If the Tenant is a business entity, most landlords will require some form of personal guaranty. Without a personal guaranty, a Landlord may have little or no recourse against the Tenant if the Tenant defaults. For example, if Tenant ABC Corp. defaults on its obligation to pay $100,000 in rent and Tenant has no assets then Landlord may be out of luck. In a “full” personal guaranty, an individual (typically a principal owner of the Tenant) will guaranty all of the Tenant’s obligations for the full term of the lease. In a limited “good guy” guaranty, the individual will guaranty the Tenant’s obligations under the lease until the Tenant surrenders the Premises. This helps avoid a scenario where a Tenant remains in possession of the Premises and continues to operate its business without paying rent. The basic form of guaranty (i.e. full v. limited) is often negotiated by the brokers and the specific terms and scope of the personal guaranty are often negotiated between the attorneys.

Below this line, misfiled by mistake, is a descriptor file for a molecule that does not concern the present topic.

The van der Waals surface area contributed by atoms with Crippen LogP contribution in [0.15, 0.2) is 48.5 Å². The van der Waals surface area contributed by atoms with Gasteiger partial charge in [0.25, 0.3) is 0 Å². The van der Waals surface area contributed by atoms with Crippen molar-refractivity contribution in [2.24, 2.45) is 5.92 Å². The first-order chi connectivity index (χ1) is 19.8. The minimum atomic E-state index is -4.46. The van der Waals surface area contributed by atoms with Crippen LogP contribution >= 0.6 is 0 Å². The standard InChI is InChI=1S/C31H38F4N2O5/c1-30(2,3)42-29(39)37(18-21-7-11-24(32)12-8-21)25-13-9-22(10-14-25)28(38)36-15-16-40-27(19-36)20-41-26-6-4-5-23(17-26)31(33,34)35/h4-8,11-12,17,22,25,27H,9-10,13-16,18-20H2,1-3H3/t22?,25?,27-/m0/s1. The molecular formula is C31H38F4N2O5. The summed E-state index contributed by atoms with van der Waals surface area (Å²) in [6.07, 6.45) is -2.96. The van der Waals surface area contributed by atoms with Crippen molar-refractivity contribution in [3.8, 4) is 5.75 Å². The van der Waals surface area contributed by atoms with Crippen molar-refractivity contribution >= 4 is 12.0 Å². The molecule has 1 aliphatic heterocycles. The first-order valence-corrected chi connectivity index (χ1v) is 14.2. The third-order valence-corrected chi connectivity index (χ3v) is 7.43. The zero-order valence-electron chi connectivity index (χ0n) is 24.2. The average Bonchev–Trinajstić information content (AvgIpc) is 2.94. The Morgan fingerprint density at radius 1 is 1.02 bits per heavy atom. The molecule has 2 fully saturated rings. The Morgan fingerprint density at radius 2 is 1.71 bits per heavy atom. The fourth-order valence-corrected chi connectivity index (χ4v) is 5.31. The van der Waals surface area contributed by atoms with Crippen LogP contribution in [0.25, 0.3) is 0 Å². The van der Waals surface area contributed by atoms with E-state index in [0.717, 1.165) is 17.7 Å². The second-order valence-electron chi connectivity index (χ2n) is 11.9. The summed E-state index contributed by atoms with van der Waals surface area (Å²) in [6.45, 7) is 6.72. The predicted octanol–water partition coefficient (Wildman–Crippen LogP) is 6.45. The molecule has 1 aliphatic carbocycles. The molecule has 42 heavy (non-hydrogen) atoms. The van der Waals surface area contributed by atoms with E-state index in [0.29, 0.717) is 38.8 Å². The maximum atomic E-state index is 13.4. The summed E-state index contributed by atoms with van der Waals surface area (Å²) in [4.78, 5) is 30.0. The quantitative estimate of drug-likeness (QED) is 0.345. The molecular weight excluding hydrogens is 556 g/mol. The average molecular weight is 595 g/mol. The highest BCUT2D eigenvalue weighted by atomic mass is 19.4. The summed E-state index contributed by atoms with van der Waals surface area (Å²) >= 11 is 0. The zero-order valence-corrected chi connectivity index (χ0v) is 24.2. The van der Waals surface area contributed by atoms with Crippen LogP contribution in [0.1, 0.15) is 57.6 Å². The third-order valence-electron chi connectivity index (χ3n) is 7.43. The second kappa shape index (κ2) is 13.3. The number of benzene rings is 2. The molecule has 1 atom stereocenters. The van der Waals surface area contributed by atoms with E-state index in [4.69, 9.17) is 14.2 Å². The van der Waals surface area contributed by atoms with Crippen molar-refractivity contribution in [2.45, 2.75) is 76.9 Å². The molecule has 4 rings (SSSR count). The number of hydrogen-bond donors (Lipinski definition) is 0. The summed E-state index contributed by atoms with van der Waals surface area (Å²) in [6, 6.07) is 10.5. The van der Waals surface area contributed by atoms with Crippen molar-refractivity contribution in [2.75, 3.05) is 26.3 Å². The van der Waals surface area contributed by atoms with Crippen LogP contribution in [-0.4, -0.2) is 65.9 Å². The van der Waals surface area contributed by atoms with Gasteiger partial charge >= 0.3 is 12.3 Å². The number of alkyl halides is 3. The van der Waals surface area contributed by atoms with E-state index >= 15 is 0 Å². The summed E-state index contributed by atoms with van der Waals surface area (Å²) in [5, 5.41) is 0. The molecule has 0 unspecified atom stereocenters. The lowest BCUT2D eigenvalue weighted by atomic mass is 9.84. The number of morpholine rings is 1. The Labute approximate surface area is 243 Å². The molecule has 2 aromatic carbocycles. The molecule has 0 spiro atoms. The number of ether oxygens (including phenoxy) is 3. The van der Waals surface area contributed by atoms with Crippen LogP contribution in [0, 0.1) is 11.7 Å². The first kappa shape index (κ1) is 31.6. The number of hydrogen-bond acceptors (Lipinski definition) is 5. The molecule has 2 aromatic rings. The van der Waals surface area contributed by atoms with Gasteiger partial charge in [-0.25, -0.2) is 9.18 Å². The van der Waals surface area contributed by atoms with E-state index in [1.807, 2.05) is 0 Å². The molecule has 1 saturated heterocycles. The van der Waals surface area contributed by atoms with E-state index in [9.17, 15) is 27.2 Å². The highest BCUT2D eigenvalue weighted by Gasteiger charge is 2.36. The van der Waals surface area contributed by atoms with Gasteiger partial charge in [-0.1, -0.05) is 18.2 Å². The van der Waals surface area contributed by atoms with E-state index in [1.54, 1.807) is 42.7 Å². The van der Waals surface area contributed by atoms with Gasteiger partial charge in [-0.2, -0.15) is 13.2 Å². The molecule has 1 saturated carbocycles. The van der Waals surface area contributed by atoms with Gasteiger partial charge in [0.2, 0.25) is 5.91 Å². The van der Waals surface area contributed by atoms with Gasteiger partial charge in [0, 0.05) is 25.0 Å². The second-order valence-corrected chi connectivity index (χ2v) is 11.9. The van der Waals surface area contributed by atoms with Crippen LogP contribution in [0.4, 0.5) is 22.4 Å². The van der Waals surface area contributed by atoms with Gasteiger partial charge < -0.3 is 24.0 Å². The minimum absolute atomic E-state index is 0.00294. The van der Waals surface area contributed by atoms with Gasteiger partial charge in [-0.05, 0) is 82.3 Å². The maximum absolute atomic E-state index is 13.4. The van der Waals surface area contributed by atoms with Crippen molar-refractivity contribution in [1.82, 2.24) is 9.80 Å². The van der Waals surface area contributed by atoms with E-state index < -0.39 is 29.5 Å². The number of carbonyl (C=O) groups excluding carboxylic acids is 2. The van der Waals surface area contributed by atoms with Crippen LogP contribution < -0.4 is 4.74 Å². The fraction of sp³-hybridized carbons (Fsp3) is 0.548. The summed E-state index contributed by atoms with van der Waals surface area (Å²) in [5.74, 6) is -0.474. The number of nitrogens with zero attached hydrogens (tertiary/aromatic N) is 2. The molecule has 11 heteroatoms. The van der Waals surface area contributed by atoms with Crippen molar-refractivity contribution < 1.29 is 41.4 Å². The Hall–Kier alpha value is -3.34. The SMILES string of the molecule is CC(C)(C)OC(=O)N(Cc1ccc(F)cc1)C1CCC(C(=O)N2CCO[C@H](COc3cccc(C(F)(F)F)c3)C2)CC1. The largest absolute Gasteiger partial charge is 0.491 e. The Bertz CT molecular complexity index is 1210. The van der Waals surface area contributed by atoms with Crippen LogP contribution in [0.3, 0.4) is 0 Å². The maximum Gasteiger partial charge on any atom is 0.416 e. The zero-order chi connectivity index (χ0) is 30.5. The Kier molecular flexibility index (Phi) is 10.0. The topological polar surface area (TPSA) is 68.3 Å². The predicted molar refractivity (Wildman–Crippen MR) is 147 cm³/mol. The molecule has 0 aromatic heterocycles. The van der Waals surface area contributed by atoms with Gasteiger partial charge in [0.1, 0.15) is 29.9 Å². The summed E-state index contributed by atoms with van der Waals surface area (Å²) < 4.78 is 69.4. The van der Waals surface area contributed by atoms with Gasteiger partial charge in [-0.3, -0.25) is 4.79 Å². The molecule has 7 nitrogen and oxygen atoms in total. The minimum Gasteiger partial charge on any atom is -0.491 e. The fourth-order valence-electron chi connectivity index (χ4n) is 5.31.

*Thank you for taking the time to read this article. This article is part of our “Commercial Leasing for Non-Lawyers,” a Blog Series on Commercial Leasing. Other aspects of commercial leasing transactions in New York are discussed in other Parts of this series.
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